Stories set in stone: how to read a French gothic cathedral – Part 3
Walking into the rather oddly-shaped cathédrale Saint-Pierre de Beauvais can be an unsettling experience – if you know its history.
Beauvais is the material example of the proverb “pride comes before a fall” – because that’s just what happened…
The (literal) rise and fall of the French gothic cathedral
Construction began on what is now France’s highest nave (reaching just over 47 metres) in 1225 but was not completed until many decades later. However, at 8pm on 29 November, 1284, the archives record that “the great vaults of the choir section fell and several exterior pillars were broken; the great windows smashed … and the divine service ceased for forty years”.
The cathedral was slowly rebuilt by the 1340s, but work stopped in its tracks and remains there still after parts of the central crossing tower collapsed on April 30, 1573. This happened just a few days after it had been completed, and apparently only 20 minutes after the procession for the morning mass had passed underneath!
In many ways, overly ambitious Beauvais represents the beginning of the end of the movement that had inspired the magnificent French gothic cathedrals.
Touching the heavens
Just like the competition between French towns to house the most significant Christian relics we explored in Part One, ever higher cathedral structures represented another form of urban rivalry, challenging skilled craftsmen to accomplish increasingly daring designs.
In 1323, the theologian and philosopher John of Jandun listed Nôtre-Dame de Paris as one of the city’s top attractions, asking doubters: “Where indeed, I ask, would they find two towers of such magnificence and perfection, so high, so large, so strong, clothed round about with such a multiple variety of ornaments? Where, I ask, would they find such a multipartite arrangement of so many lateral vaults, above and below? Where, I ask, would they find such light-filled amenities as the many surrounding chapels?”
John hit upon three aspects to which the new challenge aspired: height, complex vault structures, and internal light. But soaring higher towards the heavens while simultaneously thinning the heavy walls and increasing the proportion of glass in the structure demanded new forms of support. This is where flying buttresses, commonly associated with the gothic cathedral, come in. These distributed the weight of the heavy stone walls and allowed them to be pierced to let light inside, creating the ‘cage-like’ structure we see today.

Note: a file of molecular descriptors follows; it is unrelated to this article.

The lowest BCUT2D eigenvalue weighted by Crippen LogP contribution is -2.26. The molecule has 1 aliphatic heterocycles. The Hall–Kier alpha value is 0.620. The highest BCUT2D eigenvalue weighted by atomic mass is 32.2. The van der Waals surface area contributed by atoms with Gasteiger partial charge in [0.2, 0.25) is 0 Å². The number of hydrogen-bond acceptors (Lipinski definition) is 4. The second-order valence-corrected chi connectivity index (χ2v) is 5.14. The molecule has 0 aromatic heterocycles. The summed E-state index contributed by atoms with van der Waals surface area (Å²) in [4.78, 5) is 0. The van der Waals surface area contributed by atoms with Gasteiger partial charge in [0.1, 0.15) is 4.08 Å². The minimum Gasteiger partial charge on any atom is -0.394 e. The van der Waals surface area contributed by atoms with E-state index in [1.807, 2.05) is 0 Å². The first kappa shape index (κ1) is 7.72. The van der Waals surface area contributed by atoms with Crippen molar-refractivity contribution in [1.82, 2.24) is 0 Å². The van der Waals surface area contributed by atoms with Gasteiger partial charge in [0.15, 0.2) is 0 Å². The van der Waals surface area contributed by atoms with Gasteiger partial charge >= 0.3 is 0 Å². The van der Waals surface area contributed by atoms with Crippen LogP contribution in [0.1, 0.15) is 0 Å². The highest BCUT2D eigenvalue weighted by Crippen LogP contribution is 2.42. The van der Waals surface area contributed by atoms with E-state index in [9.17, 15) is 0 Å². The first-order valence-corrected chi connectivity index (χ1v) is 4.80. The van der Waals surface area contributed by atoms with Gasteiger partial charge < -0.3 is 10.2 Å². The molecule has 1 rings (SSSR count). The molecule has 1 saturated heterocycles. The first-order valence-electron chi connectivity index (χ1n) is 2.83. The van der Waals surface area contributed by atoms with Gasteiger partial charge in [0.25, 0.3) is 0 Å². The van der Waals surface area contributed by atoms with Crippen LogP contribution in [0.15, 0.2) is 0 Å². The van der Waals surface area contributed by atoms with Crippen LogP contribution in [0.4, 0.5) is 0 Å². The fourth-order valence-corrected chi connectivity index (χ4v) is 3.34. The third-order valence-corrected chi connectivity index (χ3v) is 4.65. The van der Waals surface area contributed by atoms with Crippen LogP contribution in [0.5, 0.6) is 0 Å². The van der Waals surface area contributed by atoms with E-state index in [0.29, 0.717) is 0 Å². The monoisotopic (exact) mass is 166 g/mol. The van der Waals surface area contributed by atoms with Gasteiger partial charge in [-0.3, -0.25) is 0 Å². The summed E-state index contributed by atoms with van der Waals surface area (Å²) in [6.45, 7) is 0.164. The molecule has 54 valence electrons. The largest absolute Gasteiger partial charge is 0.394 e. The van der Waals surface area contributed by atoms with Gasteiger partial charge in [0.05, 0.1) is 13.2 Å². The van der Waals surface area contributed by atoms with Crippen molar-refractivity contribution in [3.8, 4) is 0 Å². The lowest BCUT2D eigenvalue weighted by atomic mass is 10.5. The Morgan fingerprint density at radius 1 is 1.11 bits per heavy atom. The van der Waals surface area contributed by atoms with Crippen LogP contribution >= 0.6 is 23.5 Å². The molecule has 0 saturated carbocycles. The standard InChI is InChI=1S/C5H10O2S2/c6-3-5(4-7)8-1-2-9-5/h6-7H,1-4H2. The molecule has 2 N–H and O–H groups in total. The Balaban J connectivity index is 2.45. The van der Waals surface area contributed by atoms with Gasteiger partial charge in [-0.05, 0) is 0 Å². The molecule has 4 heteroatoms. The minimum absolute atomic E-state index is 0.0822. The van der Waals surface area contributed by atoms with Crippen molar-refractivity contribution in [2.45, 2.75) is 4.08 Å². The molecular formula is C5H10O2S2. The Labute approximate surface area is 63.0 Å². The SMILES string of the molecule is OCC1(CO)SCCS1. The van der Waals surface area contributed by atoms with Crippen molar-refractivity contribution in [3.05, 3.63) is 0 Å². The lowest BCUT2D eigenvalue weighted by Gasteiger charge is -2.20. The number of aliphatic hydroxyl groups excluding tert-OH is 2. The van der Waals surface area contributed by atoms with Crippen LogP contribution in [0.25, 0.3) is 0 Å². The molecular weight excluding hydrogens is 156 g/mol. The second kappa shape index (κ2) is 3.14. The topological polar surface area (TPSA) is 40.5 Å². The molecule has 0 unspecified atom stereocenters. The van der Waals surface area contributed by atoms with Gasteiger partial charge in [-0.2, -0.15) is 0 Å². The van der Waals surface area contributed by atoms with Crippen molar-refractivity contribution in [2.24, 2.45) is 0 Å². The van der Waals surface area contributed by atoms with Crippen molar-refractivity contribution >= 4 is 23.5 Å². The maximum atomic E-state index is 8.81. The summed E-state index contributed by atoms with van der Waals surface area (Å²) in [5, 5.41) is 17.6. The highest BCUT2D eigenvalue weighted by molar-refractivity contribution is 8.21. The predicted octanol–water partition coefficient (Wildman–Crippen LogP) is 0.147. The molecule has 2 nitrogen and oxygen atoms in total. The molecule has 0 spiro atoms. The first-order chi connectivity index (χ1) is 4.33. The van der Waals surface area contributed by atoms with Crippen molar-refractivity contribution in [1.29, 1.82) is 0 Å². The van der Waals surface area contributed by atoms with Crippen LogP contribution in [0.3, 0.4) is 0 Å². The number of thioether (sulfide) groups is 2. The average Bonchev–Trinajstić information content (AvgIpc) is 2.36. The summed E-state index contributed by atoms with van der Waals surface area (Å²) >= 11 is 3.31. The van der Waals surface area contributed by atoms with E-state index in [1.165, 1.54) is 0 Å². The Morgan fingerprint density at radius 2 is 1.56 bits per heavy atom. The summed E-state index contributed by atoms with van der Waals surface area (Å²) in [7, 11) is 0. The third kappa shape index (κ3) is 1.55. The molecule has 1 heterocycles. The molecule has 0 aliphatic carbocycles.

Ambition and achievement come together in the unified structure of Nôtre-Dame de Chartres. It has a nave height of 37 metres: taller and larger than any other French cathedral at the time of its construction, rising out of the fields that once surrounded the town. In fact, the buttresses here are very heavy, and considered overbuilt for the weight of the walls they were to support, but no one was taking chances!
Nôtre-Dame d’Amiens is France’s largest complete gothic cathedral, with a nave height of 42 metres and a confidence suggested by buttresses that were far more slender and elegant. Amiens’ two-tiered buttresses work to stabilise different parts of the wall structures.
At Beauvais, not only had the design been pushed to the limits, but the buttresses had also been thinned further in pursuit of allowing more light into the cathedral’s interior.
French fears and fantasies
It’s also the best place to enjoy the many gargoyles that serve primarily as the ends of water spouts, drawing water flow out to the edges of the flying buttresses to be drained off the building.
These structures provide us with some feel for the spiritual worlds of their (often anonymous) creators. Their fears and fantasies are sculpted into these creatures who watch over the cathedral, the Catholic faith, and the people of Paris.
However, not everyone was a fan. St Bernard of Clairvaux (1090-1153) wasn’t too happy to see gargoyles adorning church buildings: “What is the meaning of these unclean monkeys, these strange savage lions, and monsters? To what purpose are these creatures, half beast, half man, or these spotted tigers placed here? … If we do not blush for such absurdities, we should at least regret what we have spent on them.”
The other and more famous gargoyle and chimera creatures, however, are nineteenth-century additions, not original creations from the medieval world. These were added in a significant phase of ‘restoration’ work conducted by architect Eugène Viollet-le Duc and sculptor Victor Pyanet, representing their own ideas (sometimes fantastical) about the gothic past…
Which is your favourite cathedral in France? Have you climbed the 387 steps to the top of the Nôtre-Dame?
1. Interior of Saint-Pierre de Beauvais, by Tango7174, via Wikipedia.
2. Flying buttresses at Nôtre-Dame de Chartres, by Florestan, via Wikipedia.
3. Flying buttresses at Nôtre-Dame d’Amiens, by Jacques76250, via Wikipedia.
4. Medieval gargoyle rain spouts at Nôtre-Dame de Paris, by Krzysztof Mizera, via Wikipedia.
5. Nineteenth-century gargoyles over Paris, by Michael Reeve, via Wikipedia.